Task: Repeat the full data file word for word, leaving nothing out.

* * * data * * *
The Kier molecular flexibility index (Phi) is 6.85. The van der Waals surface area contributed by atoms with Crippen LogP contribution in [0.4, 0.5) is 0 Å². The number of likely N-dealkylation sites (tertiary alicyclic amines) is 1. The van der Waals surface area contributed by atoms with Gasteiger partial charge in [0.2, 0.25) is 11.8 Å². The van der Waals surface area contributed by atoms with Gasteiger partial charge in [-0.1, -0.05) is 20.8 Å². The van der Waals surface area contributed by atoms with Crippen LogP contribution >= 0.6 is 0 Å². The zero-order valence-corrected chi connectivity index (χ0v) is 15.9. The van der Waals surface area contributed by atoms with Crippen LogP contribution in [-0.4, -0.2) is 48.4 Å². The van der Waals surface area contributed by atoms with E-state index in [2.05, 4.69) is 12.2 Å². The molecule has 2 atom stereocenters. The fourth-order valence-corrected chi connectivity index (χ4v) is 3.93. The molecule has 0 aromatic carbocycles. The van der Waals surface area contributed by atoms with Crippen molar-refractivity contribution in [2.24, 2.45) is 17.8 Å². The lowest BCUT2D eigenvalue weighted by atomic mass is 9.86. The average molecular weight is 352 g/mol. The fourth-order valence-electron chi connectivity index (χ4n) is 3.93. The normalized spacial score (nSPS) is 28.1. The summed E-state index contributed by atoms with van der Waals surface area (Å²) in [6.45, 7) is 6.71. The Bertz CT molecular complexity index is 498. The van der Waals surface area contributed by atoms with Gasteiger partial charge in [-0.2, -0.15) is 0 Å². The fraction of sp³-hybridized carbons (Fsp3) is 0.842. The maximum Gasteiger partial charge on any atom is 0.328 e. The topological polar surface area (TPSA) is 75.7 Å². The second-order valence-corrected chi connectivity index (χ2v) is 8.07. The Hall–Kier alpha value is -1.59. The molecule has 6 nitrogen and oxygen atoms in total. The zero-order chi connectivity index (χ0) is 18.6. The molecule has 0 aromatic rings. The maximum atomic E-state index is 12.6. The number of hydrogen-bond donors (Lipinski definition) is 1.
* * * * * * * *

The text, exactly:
The Kier molecular flexibility index (Phi) is 6.85. The van der Waals surface area contributed by atoms with Crippen LogP contribution in [0.4, 0.5) is 0 Å². The number of likely N-dealkylation sites (tertiary alicyclic amines) is 1. The van der Waals surface area contributed by atoms with Gasteiger partial charge in [0.2, 0.25) is 11.8 Å². The van der Waals surface area contributed by atoms with Gasteiger partial charge in [-0.1, -0.05) is 20.8 Å². The van der Waals surface area contributed by atoms with Crippen LogP contribution >= 0.6 is 0 Å². The zero-order valence-corrected chi connectivity index (χ0v) is 15.9. The van der Waals surface area contributed by atoms with Crippen LogP contribution in [-0.4, -0.2) is 48.4 Å². The van der Waals surface area contributed by atoms with E-state index in [2.05, 4.69) is 12.2 Å². The molecule has 2 atom stereocenters. The fourth-order valence-corrected chi connectivity index (χ4v) is 3.93. The molecule has 0 aromatic carbocycles. The van der Waals surface area contributed by atoms with Crippen molar-refractivity contribution in [2.24, 2.45) is 17.8 Å². The lowest BCUT2D eigenvalue weighted by atomic mass is 9.86. The average molecular weight is 352 g/mol. The fourth-order valence-electron chi connectivity index (χ4n) is 3.93. The normalized spacial score (nSPS) is 28.1. The summed E-state index contributed by atoms with van der Waals surface area (Å²) in [6.45, 7) is 6.71. The Bertz CT molecular complexity index is 498. The van der Waals surface area contributed by atoms with Gasteiger partial charge in [-0.2, -0.15) is 0 Å². The fraction of sp³-hybridized carbons (Fsp3) is 0.842. The maximum Gasteiger partial charge on any atom is 0.328 e. The topological polar surface area (TPSA) is 75.7 Å². The second-order valence-corrected chi connectivity index (χ2v) is 8.07. The Hall–Kier alpha value is -1.59. The molecule has 6 nitrogen and oxygen atoms in total. The zero-order chi connectivity index (χ0) is 18.6. The molecule has 0 aromatic rings. The maximum atomic E-state index is 12.6. The number of hydrogen-bond donors (Lipinski definition) is 1.